In one of the many aching, tender scenes in Mattaponi Queen, a woman goes to Wal-Mart with her husband, who is dressed in drag. He’s about to have a sex change operation and the public shopping expedition is her way to support and process his decision. Later, she wonders: “How old do you have to be to understand how love works?”
The question haunts all the characters in Mattaponi Queen, a debut collection of short stories that won the Bread Loaf Writers’ Conference Bakeless Prize. Set near and on the Mattaponi Indian Reservation in Virginia, the twelve tales mull the many manifestations of loneliness and the ache for companionship.
Nearly every story in Mattaponi Queen explores the effects of estrangement. Husbands and wives, parents and children stumble through their daily routines, haunted by people separated from them by distance, divorce, or death. Many characters have jobs – such as nurse, teacher and coach – that require them to care for others. Meanwhile, they undermine their own chances at happiness, whether it’s through drugs and alcohol or self-imposed seclusion.
The book begins slowly, with stories that are nearly vignettes. Gradually, a narrative accrues as Boggs sketches her native state from multiple points of view: male and female, young and old, black, white, and Indian. The tension comes to a head with “Homecoming,” about a boy who moves from Brooklyn to Virginia and his transformation from football star to drug dealer. At 40 pages, it’s the longest piece in the collection and, plot-wise, the most traditional. Regardless, the story hammers home the themes of the collection: the clashes between dreams and reality and the fault-lines of race and class in America. Above all, the story addresses the notion of what it means to belong to a community and call a place home. Mattaponi Queen is filled with homecomings and the celebrations are always bittersweet.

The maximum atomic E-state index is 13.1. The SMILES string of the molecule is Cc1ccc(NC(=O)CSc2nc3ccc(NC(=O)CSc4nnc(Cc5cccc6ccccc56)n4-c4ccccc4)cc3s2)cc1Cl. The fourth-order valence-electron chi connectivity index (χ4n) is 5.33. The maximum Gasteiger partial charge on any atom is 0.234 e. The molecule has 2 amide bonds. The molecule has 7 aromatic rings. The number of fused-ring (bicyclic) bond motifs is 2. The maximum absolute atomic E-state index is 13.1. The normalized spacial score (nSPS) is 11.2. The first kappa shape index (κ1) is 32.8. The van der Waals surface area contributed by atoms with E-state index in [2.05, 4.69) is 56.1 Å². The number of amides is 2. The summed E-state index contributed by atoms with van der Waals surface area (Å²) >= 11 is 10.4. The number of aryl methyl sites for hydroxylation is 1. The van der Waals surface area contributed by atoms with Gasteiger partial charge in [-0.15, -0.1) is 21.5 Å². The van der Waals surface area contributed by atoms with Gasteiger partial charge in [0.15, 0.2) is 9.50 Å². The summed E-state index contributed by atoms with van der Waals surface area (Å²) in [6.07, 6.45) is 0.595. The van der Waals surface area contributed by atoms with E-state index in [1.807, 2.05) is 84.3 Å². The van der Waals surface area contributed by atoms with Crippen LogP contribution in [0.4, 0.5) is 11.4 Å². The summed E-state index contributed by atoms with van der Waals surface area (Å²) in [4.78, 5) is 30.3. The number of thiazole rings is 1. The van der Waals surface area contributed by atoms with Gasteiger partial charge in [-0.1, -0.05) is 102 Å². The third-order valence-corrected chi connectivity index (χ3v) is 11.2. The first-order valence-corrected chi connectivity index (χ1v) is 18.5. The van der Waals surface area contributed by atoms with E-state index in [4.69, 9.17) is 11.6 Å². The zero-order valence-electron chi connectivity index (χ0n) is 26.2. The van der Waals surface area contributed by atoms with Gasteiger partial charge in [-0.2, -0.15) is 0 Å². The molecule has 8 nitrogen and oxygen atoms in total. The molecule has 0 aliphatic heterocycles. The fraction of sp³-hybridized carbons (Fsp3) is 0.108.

While characters recur in some stories, the unifying thread is the setting, a slice of semi-rural Virginia that speaks to a dying way of life. Minor characters may escape – to Hollywood or the swanky suburbs – but the protagonists have either chosen to stay or are forced by circumstance to come home. In “Good News for a Hard Time,” Ronnie, a half-Indian college dropout, returns after a long absence:
The airs she put on at school. You would have thought she lived in a teepee village, but really the reservation was just like anywhere else, trailers and double-wides and clapboard ranchers set on weedy lawns far off the black asphalt road. Pickup trucks with expired license plates. Girls who wore tight jeans and hairspray. It wasn’t exotic or special, just a big bunch of acres on the river. But the river was beautiful, even a mere silvery glimpse of it here and there through the thick growth of trees.
A similar air of ambivalence about home recurs throughout the collection. In “Imperial Chrysanthemum,” an elderly nurse muses:
It used to depress me to think about being born so close by – the idea, I guess, was that I hadn’t gotten anywhere – but now I don’t mind as much. I’m able to see what has changed and what has been the same, even if those are not all good things. Somehow it’s a satisfying feeling, like staying to the end of a party to make sure you don’t miss anything.
Elsewhere, the nurse aspires to be as “neutral and regal” as a boxwood tree, a phrase that captures the tone of Mattaponi Queen. The prose reflects the characters’ muted stoicism, a stance that masks their suffering. Dramatic action rarely occurs in the present; instead, the characters obsess about pain from the past and dream about lives they could have led. Instead of dramatic climaxes and tidy epiphanies, most of the stories hinge on awkward anticlimaxes and end with uncertain resolutions.
Domestic fiction often focuses on heartbreaks and disappointment within families and Mattaponi Queen is no exception. What sets the book apart is the sense of history that bubbles beneath the surface. Four hundred years ago Powhatan – chief of the Mattaponi and the father of Pocahontas – ruled the region where these stories take place. Then John Smith married his daughter and English colonists kicked off an era of violence that ultimately led to the genocide of Native Americans and the founding of the United States. As these stories attest, we are still feeling the repercussions.